Non- medical prescribing skills provide you with the ability to address and/ or enhance patient’s medicines management as part of a holistic care package, without the need for the patient to return to the GP. Evidence of the direct patient benefit afforded by non-medical prescribing has been well documented.
In alignment with ongoing legislative change and with the Department of Health, Social Services and Public Safety, Northern Ireland (DHSSPSNI) the programme teaches you the independent and supplementary prescribing competencies required by the DH, HCPC and the Royal Pharmaceutical Society. Completion of all elements of assessment of the module ‘Pharmacotherapeutics in Prescribing’, if taken as a standalone module/ short course, provides the training elements required for Allied Health Professionals working under patient group directives or access, supply and administration mechanisms under exemptions order and will also qualify the applicant for the professional entry of POMS -access and supply annotation on the Health and Care Professions Council register (currently Paramedics, Podiatrists and Orthoptists). Health professionals not currently eligible for independent/ supplementary prescribing rights, but who are working under patient group directives and wish to extend their knowledge of prescribing, and/ or who may be added to the register at a future date, are eligible to apply for this module.
Completion of the two modules; ‘Pharmacotherapeutics in Prescribing’ and ‘Prescribing in Practice’ (in combination, the Postgraduate Certificate in Medicines Management) meets the requisite training for Physiotherapists, Podiatrists, Therapeutic Radiographers and Paramedics as Independent/Supplementary Prescribers, and Diagnostic Radiographers and Dietitians as Supplementary Prescribers.
You are required to attend and engage with ALL face to face teaching sessions and clinical placement hours associated with the programme. You MUST demonstrate that prescribing mentorship activity is carried out and attendance meets requirements specified in the Prescribing Practice Portfolio (Minimum requirements: 90 hours attendance in clinical prescribing practice for Independent and / or Supplementary Prescribing).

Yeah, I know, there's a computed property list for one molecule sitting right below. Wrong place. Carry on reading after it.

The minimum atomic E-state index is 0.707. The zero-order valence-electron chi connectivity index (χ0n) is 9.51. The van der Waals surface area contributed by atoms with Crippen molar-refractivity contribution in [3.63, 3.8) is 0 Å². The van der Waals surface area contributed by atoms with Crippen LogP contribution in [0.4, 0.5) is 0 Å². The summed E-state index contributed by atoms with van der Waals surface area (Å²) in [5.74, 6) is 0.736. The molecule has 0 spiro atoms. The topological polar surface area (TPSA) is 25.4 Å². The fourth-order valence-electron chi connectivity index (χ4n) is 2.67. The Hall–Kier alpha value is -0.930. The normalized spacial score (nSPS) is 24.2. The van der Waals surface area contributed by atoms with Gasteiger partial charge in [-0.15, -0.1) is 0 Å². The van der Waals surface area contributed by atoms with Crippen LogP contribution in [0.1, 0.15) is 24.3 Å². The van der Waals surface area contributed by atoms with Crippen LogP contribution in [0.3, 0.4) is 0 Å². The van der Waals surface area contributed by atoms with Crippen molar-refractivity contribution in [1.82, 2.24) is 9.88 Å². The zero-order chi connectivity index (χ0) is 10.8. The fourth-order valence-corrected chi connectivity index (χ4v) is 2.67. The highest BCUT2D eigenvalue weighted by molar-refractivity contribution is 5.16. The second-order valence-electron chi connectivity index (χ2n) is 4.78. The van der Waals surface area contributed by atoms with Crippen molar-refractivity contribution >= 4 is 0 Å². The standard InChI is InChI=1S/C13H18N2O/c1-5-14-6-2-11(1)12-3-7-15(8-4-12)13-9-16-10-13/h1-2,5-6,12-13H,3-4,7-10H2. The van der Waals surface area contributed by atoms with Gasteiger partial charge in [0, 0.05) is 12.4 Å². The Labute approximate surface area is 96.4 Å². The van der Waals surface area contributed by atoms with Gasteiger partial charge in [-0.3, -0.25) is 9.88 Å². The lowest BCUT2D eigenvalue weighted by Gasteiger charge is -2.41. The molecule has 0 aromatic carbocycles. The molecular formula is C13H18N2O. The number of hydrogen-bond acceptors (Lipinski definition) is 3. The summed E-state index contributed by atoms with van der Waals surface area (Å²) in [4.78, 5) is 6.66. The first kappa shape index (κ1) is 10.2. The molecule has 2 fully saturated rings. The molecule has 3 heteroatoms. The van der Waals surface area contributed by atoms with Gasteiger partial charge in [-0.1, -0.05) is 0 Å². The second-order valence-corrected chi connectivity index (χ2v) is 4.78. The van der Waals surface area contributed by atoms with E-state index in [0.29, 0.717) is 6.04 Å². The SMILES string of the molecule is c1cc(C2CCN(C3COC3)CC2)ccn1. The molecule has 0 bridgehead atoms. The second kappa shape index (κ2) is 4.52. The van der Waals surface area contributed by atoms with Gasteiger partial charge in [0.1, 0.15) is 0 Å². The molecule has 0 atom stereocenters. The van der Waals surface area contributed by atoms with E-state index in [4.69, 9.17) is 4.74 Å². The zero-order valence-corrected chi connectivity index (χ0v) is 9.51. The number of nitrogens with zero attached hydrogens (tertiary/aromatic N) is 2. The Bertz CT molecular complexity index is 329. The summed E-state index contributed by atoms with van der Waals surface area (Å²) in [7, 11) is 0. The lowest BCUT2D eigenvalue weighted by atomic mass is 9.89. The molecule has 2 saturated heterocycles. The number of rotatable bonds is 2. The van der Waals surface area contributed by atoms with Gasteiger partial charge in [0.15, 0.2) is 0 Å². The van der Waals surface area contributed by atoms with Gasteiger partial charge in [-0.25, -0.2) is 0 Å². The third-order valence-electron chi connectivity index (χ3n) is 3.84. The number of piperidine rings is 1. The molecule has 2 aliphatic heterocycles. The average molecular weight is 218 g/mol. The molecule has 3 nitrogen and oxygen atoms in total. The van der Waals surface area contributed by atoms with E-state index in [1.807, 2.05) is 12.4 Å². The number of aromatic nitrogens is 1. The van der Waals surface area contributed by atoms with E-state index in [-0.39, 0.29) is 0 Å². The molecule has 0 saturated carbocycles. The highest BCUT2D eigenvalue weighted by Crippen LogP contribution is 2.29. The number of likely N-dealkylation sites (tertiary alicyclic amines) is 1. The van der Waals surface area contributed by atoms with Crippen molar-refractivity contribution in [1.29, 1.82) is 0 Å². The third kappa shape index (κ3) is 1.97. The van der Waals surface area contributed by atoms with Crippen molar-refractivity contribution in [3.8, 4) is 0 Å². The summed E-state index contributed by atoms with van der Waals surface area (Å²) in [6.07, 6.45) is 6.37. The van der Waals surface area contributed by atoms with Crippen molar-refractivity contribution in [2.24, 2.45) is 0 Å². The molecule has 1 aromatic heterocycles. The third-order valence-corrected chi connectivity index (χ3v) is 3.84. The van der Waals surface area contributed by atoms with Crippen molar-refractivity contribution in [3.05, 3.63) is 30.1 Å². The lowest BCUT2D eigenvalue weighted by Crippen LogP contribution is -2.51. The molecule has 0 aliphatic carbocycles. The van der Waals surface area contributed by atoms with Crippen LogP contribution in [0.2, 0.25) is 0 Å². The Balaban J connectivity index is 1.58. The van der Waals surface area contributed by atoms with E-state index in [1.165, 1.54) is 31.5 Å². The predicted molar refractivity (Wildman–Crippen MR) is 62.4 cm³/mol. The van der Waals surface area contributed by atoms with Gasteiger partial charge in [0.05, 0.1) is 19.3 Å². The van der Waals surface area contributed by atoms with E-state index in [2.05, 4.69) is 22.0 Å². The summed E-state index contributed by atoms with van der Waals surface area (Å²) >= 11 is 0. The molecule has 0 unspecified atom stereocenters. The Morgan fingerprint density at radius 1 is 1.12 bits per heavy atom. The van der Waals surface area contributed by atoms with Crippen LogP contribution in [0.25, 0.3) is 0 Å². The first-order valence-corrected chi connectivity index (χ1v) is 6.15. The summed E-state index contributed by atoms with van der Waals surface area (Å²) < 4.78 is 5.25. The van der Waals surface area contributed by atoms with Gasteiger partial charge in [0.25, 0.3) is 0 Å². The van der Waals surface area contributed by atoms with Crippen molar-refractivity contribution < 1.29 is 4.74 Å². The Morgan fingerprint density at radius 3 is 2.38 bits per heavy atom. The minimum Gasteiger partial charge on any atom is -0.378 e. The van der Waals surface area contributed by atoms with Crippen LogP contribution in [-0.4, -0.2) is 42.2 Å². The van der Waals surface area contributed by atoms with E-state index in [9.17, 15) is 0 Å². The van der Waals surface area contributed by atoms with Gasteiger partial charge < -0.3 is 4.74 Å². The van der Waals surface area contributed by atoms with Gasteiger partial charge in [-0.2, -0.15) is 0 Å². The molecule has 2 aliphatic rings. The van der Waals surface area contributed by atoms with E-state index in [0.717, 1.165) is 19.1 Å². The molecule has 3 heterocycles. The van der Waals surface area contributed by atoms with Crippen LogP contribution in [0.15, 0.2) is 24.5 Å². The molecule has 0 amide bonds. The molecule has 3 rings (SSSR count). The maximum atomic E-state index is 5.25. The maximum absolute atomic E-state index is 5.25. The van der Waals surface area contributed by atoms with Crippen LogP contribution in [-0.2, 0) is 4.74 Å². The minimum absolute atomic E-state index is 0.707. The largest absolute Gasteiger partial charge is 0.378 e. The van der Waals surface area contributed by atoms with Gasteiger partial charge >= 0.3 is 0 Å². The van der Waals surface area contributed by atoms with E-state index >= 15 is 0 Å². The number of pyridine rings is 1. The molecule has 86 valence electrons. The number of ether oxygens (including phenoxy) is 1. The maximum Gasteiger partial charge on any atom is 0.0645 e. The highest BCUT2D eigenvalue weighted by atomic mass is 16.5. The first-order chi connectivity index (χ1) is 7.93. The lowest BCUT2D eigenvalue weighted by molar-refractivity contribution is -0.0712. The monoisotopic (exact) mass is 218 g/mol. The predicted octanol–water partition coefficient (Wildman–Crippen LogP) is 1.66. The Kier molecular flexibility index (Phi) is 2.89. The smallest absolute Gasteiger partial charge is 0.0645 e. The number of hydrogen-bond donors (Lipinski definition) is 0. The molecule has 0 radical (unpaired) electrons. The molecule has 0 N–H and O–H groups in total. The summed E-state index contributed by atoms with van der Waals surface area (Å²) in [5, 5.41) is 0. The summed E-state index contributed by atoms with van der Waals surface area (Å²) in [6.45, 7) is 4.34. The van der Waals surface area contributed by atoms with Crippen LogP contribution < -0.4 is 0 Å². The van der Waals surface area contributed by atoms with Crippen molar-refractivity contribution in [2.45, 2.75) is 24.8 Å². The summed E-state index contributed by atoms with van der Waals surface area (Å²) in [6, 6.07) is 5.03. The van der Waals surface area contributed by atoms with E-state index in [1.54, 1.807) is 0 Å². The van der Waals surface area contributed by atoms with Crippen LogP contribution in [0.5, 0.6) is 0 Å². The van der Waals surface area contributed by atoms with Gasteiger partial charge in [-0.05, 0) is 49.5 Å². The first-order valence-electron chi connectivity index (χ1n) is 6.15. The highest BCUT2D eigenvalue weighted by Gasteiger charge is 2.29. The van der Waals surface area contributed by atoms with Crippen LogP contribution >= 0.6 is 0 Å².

Learning methods you will undertake in the Postgraduate Certificate in Medicines Management are:
Online lectures, where used, tend to be more didactic and participative in style than the more common use of the term ‘lecture’. Online workshops, tutorials, the use of computer assisted learning, and the value placed in the contribution of expert practitioners, lecturers and professors further reflect the principles in operation. Group and team work is, on the whole, a key feature of the learning and teaching in this programme, reflecting on finding solutions and working as agents of change for better service and patient experience.
Tutorial work and online discussions have a central place within the Medicines Management programme which is organised around case based practical role play and group work that requires progressively more independent thinking.
Teaching is underpinned by current discipline specific and pedagogic research and scholarship. This is evidenced by involvement of members of the Institute of Nursing and Health Research Institute, Centre for Health and Rehabilitation Technologies (CHaRT) and Centre for Higher Education Practice in planning and delivery of modules.
Synoptic (case based) examination, multiple choice examination and numeracy skills assessment are undertaken during the designated University examination periods. Professional Portfolio submission is required at the end of module 2 on completion of clinical practice elements. A detailed examination in prescribing practice will be under- taken by the prescribing mentor during clinical practice and forms part of the modular portfolio requirements.
The content for each course is summarised on the relevant course page, along with an overview of the modules that make up the course.
Each course is approved by the University and meets the expectations of: